Harlem Liberty Collective

A visual conversation about the crown jewel of Manhattan: a diamond in the rough. //Sponsored by 3 kids//
Harlem, New York//
2011-CURRENT

fuckyeahfatdykes:

The famous bulldagger of the Harlem Renaissance, Gladys Bentley was a lively, piano-playing blues and jazz singer. Hailing from Trinidad, Bentley performed at speakeasies (including Clam House, the most notorious gay speakeasy) across the country, clad in her famous tuxedo and top hat, boasting her sexuality, raunchy lyrics, and play on gender identity. Bentley penned a memoir, If This Be Sin, joining the ranks of other queer black intellectuals and performers in Harlem, including Langston Hughes andEthel Waters.
Bentley married a white woman, garnering an uproar of gossip and media attention over miscegenation. However, after recording music for more than 20 years and performing with drag queens, she felt the heat of McCarthyism, being harassed by the police and publicly scorned for her gender presentation and sexuality. Trying to save her career, Bentley published an article in Ebony, claiming that she had been “cured” of lesbianism and was a “woman again.” The singer tragically passed in 1960, but her legacy lives on.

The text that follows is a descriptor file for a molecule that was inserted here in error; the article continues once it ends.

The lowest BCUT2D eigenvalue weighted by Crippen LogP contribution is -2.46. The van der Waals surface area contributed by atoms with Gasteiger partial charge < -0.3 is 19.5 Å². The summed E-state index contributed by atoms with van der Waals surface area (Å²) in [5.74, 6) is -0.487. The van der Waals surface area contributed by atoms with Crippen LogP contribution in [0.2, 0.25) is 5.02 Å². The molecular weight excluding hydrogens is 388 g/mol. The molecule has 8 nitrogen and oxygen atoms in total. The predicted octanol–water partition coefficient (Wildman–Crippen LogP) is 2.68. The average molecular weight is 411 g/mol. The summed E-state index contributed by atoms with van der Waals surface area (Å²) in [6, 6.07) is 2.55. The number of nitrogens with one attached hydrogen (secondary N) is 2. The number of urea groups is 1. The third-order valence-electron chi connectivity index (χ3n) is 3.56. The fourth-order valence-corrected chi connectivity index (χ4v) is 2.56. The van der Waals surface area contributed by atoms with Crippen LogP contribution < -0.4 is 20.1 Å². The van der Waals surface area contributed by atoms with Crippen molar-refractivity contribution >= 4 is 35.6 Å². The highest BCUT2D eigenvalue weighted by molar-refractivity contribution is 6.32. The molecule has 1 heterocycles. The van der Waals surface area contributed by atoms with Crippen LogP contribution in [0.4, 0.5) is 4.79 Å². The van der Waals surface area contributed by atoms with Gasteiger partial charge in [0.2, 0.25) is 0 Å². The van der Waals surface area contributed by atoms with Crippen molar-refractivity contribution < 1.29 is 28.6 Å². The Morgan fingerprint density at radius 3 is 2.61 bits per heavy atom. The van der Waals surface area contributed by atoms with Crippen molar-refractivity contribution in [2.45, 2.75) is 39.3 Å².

fuckyeahfatdykes:

The famous bulldagger of the Harlem Renaissance, Gladys Bentley was a lively, piano-playing blues and jazz singer. Hailing from Trinidad, Bentley performed at speakeasies (including Clam House, the most notorious gay speakeasy) across the country, clad in her famous tuxedo and top hat, boasting her sexuality, raunchy lyrics, and play on gender identity. Bentley penned a memoir, If This Be Sin, joining the ranks of other queer black intellectuals and performers in Harlem, including Langston Hughes andEthel Waters.

Bentley married a white woman, garnering an uproar of gossip and media attention over miscegenation. However, after recording music for more than 20 years and performing with drag queens, she felt the heat of McCarthyism, being harassed by the police and publicly scorned for her gender presentation and sexuality. Trying to save her career, Bentley published an article in Ebony, claiming that she had been “cured” of lesbianism and was a “woman again.” The singer tragically passed in 1960, but her legacy lives on.

(via educationforliberation)

antdogs:

#photoadayjune #day9 #yourviewtoday overlooking the city very beautiful :) niceee #harlem #nyc im catching up lol (Taken with Instagram)

antdogs:

#photoadayjune #day9 #yourviewtoday overlooking the city very beautiful :) niceee #harlem #nyc im catching up lol (Taken with Instagram)

inzyboomland:

i wanna go back to the old time , when you had need just a music and basketball for be happy